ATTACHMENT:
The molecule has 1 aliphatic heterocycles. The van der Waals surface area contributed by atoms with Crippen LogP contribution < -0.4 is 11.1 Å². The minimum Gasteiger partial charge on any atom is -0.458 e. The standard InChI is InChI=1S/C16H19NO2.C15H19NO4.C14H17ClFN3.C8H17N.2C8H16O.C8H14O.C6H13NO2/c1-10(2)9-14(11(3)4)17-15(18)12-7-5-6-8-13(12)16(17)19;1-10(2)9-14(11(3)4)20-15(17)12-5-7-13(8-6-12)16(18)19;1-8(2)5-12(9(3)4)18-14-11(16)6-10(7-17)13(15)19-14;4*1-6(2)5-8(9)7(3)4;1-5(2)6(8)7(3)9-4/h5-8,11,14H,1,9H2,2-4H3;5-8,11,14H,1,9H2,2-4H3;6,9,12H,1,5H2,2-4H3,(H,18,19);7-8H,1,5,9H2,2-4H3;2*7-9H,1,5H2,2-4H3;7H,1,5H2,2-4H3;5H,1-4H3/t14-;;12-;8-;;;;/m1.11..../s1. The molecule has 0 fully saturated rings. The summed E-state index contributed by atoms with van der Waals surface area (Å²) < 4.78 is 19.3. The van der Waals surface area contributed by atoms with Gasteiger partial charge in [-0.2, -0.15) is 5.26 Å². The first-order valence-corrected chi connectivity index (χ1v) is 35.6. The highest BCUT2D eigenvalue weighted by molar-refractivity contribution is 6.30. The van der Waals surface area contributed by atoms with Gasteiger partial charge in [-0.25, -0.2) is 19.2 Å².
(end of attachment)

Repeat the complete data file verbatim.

The molecule has 1 aliphatic heterocycles. The van der Waals surface area contributed by atoms with Crippen LogP contribution < -0.4 is 11.1 Å². The minimum Gasteiger partial charge on any atom is -0.458 e. The standard InChI is InChI=1S/C16H19NO2.C15H19NO4.C14H17ClFN3.C8H17N.2C8H16O.C8H14O.C6H13NO2/c1-10(2)9-14(11(3)4)17-15(18)12-7-5-6-8-13(12)16(17)19;1-10(2)9-14(11(3)4)20-15(17)12-5-7-13(8-6-12)16(18)19;1-8(2)5-12(9(3)4)18-14-11(16)6-10(7-17)13(15)19-14;4*1-6(2)5-8(9)7(3)4;1-5(2)6(8)7(3)9-4/h5-8,11,14H,1,9H2,2-4H3;5-8,11,14H,1,9H2,2-4H3;6,9,12H,1,5H2,2-4H3,(H,18,19);7-8H,1,5,9H2,2-4H3;2*7-9H,1,5H2,2-4H3;7H,1,5H2,2-4H3;5H,1-4H3/t14-;;12-;8-;;;;/m1.11..../s1. The molecule has 0 fully saturated rings. The summed E-state index contributed by atoms with van der Waals surface area (Å²) < 4.78 is 19.3. The van der Waals surface area contributed by atoms with Gasteiger partial charge in [-0.2, -0.15) is 5.26 Å². The first-order valence-corrected chi connectivity index (χ1v) is 35.6. The highest BCUT2D eigenvalue weighted by molar-refractivity contribution is 6.30. The van der Waals surface area contributed by atoms with Gasteiger partial charge in [-0.25, -0.2) is 19.2 Å².